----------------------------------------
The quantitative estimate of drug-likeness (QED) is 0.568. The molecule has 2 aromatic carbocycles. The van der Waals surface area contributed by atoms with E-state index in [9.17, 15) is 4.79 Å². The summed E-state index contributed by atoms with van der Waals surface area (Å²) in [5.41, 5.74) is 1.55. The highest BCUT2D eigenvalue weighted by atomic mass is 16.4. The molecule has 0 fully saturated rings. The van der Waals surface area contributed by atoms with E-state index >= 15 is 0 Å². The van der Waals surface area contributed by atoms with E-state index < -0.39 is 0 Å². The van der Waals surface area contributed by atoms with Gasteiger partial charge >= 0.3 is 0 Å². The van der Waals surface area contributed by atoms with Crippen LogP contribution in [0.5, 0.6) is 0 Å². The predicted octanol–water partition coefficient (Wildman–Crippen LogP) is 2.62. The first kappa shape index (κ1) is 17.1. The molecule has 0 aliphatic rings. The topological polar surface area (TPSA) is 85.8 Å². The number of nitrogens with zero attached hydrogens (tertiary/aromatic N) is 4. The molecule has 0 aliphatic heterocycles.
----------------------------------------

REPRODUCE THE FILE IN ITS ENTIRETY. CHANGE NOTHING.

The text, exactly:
The quantitative estimate of drug-likeness (QED) is 0.568. The molecule has 2 aromatic carbocycles. The van der Waals surface area contributed by atoms with E-state index in [9.17, 15) is 4.79 Å². The summed E-state index contributed by atoms with van der Waals surface area (Å²) in [5.41, 5.74) is 1.55. The highest BCUT2D eigenvalue weighted by atomic mass is 16.4. The molecule has 0 fully saturated rings. The van der Waals surface area contributed by atoms with E-state index >= 15 is 0 Å². The van der Waals surface area contributed by atoms with E-state index < -0.39 is 0 Å². The van der Waals surface area contributed by atoms with Gasteiger partial charge >= 0.3 is 0 Å². The van der Waals surface area contributed by atoms with Crippen LogP contribution in [0.5, 0.6) is 0 Å². The predicted octanol–water partition coefficient (Wildman–Crippen LogP) is 2.62. The first kappa shape index (κ1) is 17.1. The molecule has 0 aliphatic rings. The topological polar surface area (TPSA) is 85.8 Å². The number of nitrogens with zero attached hydrogens (tertiary/aromatic N) is 4. The molecule has 0 aliphatic heterocycles.